Kindness Counts

I’ve been thinking about kindness lately.

scatter-kindness-kindness-quoteKindness matters. Being friendly, courteous, generous – yes, those small but gentle acts matter.

The Golden Rule: Do unto others as you would have them do unto you It’s golden—and a rule—for a reason. C’mon, who among us wants someone to be short and snippy to us? Who thinks it’s acceptable, tolerable, even funny, for someone to be downright rude and mean? So we treat others as we like to be treated. It’s not that difficult.

So why is it that all too often we feel bruised by others’ unkindness? I guess the other saying is true as well: hurt people hurt people. We all deal with some of life’s aches and pains, and in turn we inflict those on others. Yuck.

Some kindness quotes:

“Wherever there is a human being, there is an opportunity for a kindness.” –Seneca

“Always be a little kinder than necessary.” –J.M. Barrie

“You cannot do a kindness too soon, for you never know how soon it will be too late.” –Ralph Waldo Emerson

Kindness doesn’t mean squishy-sappy-soft. Sometimes the kindest words can be difficult to say and even more difficult to hear. Sometimes we have to tell people uncomfortable truth; not telling them would be unkind. And yet, even the hardest kind words can be uttered in friendship, with gentle courtesy and great generosity. With love’s nudging motivation.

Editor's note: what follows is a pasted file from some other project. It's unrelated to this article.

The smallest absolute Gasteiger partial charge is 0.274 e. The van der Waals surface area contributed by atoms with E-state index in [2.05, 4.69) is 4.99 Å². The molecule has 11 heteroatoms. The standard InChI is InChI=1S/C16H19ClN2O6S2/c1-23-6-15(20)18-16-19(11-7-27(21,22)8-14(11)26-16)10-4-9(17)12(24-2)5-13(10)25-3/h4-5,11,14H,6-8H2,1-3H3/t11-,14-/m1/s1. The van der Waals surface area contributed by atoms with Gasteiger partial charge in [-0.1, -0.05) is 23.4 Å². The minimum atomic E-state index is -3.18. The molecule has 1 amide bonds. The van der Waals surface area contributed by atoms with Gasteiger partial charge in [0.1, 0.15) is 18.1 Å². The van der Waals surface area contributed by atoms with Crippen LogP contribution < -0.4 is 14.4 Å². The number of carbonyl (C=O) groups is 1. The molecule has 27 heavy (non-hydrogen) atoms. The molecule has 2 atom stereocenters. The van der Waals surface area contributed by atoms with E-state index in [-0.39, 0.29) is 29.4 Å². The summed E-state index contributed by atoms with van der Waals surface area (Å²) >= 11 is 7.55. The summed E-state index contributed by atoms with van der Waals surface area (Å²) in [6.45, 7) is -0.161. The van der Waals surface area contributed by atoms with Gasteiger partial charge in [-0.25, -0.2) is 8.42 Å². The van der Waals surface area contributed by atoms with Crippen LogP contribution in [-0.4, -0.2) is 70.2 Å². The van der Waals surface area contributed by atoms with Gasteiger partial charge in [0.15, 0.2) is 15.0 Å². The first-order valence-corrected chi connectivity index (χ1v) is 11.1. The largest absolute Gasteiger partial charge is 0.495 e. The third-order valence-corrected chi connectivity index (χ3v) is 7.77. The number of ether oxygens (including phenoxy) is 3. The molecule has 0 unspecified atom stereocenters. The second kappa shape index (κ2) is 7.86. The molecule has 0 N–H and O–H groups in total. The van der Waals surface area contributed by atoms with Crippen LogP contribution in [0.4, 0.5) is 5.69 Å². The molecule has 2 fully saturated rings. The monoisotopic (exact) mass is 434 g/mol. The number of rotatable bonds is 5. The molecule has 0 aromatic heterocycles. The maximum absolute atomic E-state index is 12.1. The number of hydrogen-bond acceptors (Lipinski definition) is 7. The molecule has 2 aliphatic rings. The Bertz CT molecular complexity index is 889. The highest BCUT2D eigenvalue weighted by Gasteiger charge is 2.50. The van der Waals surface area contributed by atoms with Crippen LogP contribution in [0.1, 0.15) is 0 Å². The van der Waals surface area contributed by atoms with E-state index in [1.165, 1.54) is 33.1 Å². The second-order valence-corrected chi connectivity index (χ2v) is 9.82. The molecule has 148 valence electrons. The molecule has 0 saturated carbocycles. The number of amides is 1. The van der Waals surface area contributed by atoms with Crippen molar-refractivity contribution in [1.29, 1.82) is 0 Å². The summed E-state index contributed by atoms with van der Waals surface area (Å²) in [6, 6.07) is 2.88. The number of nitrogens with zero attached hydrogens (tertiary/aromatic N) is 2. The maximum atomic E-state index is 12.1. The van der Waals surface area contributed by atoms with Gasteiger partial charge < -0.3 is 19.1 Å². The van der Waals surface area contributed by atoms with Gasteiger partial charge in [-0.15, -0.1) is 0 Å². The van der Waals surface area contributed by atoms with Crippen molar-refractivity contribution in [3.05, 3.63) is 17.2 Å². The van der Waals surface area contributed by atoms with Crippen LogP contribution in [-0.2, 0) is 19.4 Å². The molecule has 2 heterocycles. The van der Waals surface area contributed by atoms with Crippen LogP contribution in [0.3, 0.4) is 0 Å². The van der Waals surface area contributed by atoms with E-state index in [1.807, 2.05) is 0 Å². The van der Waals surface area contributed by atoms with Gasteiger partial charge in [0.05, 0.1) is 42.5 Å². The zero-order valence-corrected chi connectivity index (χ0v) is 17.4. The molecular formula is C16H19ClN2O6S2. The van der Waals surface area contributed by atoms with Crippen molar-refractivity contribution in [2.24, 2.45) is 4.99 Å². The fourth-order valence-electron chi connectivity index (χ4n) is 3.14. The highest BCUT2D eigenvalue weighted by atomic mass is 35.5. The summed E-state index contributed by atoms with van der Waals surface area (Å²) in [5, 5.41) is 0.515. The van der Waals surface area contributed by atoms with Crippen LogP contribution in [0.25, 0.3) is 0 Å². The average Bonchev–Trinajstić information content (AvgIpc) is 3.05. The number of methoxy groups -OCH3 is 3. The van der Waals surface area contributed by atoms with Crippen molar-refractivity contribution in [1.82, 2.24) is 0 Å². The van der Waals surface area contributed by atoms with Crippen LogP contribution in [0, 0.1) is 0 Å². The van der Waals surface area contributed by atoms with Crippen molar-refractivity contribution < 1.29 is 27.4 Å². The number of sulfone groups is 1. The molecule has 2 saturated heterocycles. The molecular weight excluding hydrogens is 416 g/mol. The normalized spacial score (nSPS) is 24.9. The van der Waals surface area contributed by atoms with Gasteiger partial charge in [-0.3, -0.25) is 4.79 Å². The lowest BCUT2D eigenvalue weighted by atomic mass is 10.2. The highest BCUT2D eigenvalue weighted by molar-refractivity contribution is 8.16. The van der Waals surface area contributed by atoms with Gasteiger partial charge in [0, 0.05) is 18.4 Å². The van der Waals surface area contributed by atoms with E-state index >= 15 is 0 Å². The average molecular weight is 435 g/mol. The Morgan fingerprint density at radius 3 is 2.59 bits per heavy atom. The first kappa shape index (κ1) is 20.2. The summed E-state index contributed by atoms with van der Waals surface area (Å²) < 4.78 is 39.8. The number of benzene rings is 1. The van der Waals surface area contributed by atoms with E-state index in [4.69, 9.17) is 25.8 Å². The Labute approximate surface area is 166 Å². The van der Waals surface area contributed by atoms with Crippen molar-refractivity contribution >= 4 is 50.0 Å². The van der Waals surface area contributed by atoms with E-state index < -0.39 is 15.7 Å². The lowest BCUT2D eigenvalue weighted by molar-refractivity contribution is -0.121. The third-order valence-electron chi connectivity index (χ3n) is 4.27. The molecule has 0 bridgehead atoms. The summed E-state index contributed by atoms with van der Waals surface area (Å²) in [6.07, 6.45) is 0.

Earlier this week, I went to the pharmacy to pick up three prescriptions for three family members. The line felt uncomfortably long. I forgot my phone = no easy distraction. I studied the aisle in which we stood: adult-strength low-dose aspirin. Muscle relaxing pads. Athletic tape. I waited patiently.

Finally the man ahead of me was called to the counter. He asked, “Can I pay for this here?” An extra-large bottle of alcohol, cobalt blue, maybe vodka.

“Sure, yes,” the response.

I waited some more while a new staff person clocked in and, then finally, my turn. She had to pull up each of our accounts separately. And as it turned out, my doctor called in the wrong prescription.

Meanwhile, we heard: “Sir, why you look at me like that?” The pharmacist at the next counter sounded agitated.

Big Blue Bottle Man responded brusquely: “What are you talking about?”

“You throw your hands up. Your eyes look mean. I’m just doing my job.”

“What are you talking about?” His anger increased in volume.

“I’m doing my job. I’m not sure why you treat me with rudeness.”